I was once invited to interview with a local government organisation (which shall remain nameless) here in the UK at very short notice. When I got to the venue, we had a day of site visits and office tours, culminating in individual interviews. There were 6 of us, and I was the only female candidate (I later heard that this was why I had been asked to interview, because having an all-male shortlist would have violated the council’s equal opportunity policy). During the tour of the offices and the talk about what the job would entail, all of the candidates were ignored apart from the one internal one – and the interviewers were saying stuff to him like ‘this’ll be your desk’ and ‘when you start, you’ll be doing x task’. It was blatantly obvious that they had already made their choice. I was furious – I had taken 2 days off my work to go there and had missed getting paid, and it was abundantly clear that they had wasted my time, and everyone else’s. In the individual interview, they were barely going through the motions. I am not a confrontational person at all, but halfway through, I stood up and said ‘It’s been obvious from your behaviour that you’ve already chosen your candidate. Now, if you’ll excuse me, I’d like to catch an earlier train, and then we can stop wasting one another’s time.’ I was inwardly horrified with myself – it was like I was having an out-of-body experience! – but to my surprise the entire interview board looked straight at me and actually seemed to SEE me for the first time. They did have the grace to look shame-faced. Their internal candidate got the job. I later heard that this organisation were infamous for doing this, and many years later I heard the tale of the unknown bad-arse woman who had called them out on their shit during one of their pointless recruitment days…

    1. shirley*

      Did you ever know that you’re my hero?

      No seriously though, this sounds infuriating and I love that you said something. Well done!

    2. If I had a crystal ball*

      Actually, even when jobs in UK government offices are adverised as open competition, many are still rigged in favour of internal candidates. Bought a few of those t-shirts.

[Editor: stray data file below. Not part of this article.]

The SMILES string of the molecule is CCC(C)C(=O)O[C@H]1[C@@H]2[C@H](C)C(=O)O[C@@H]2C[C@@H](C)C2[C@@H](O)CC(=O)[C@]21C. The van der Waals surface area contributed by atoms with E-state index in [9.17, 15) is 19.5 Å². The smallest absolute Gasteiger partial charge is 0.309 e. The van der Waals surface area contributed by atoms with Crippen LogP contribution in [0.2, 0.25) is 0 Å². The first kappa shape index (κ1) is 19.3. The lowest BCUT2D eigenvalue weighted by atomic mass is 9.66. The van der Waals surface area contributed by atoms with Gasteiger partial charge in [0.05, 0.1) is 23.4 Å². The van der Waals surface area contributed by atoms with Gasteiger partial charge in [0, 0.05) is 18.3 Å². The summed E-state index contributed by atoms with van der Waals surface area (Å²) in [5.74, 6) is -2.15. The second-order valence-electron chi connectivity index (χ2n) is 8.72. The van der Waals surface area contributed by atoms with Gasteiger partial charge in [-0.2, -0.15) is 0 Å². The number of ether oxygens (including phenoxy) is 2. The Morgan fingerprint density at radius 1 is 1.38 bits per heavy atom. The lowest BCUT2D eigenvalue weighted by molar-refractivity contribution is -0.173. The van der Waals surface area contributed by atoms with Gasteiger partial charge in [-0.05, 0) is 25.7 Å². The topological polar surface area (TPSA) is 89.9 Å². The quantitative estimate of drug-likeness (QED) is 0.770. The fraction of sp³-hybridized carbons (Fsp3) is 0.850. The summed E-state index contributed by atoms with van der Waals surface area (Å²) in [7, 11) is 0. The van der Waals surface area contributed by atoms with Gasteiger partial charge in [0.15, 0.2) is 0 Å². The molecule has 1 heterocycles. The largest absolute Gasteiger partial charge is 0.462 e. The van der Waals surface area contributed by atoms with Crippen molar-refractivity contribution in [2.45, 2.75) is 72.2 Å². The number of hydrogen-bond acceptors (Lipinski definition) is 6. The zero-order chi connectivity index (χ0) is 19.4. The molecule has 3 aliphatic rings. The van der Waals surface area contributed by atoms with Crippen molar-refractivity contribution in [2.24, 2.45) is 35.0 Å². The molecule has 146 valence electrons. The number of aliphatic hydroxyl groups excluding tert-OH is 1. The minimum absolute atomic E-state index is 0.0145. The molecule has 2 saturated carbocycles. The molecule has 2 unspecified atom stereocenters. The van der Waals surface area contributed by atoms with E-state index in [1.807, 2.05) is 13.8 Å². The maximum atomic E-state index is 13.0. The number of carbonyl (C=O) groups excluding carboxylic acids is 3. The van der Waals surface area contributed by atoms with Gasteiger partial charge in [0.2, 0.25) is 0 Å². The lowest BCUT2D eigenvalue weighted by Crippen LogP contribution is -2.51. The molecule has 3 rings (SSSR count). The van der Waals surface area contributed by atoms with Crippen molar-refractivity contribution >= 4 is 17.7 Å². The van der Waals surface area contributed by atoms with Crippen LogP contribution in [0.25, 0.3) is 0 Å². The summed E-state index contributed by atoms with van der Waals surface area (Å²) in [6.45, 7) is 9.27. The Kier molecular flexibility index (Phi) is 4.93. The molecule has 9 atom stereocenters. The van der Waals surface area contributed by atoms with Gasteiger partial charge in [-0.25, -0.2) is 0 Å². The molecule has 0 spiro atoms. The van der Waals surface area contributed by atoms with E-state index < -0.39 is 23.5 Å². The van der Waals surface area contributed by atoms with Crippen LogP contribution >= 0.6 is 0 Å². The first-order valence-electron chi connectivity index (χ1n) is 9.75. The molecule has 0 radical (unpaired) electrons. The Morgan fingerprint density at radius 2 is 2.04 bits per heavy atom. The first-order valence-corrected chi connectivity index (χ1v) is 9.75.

19. aimee*

    I usually lurk here, but I’ve got a story to tell. I had a 20-30 hr/week job in college and one of my coworkers invited herself over with a man to explain another job opportunity to me. It was clear to me it was a pyramid scheme, and I wondered how I should extricate myself. Eventually (about 20 minutes in) I just stood up and said “I’m not interested. Please leave.” They didn’t take it well. This situation is doubly horrifying when it’s happening in your own home!

    1. Tasha*

      Yeah, the MLM training sessions actually tell members how to ensconce yourself in the home of a prospect so they can’t walk out on you.

    2. NickelandDime*

      Someone did this to me at a part time job, but they had me trapped at someone else’s home. A friend also did this to me too. I’m so happy you tossed them out. I’m sorry you were put in such an uncomfortable position to begin with, but they got what they deserved. I just despise the cloak and dagger routine people employ with these pyramid schemes to get people signed up. Just be up front so I can say no immediately and we can move on with our lives.

  20. ScottySmalls*

    One of my first interviews out of college, was a group interview. There were 6 of us and they asked us 3 questions: Experience, when can you start and why do you think you’d be a good fit. My experience was mediocre compared to 4 others there and I couldn’t start the next week. So I wasn’t too bummed I didn’t get it.

  21. Former Cable Rep*

    Back in my early 20s I interviewed for a part time position at a book store where the manager doing the interview relentlessly browbeat me for 90 minutes. She didn’t ask “what types of books do you read?” she asked “tell me everything you’ve read in the past year”. At the time I was up to 3 to 4 paperback books a week, anything and everything I could get my hands on basically. I told her as much and she still wanted me to name every single title, and got more and more hostile as I was listing things off, demanding to know the major plot details of most of them. Which is reasonable I think if I’d said I read maybe ten or fifteen books a year, but expecting me to remember the plots of almost 200 books was insane. She was very nasty whenever I couldn’t recall something.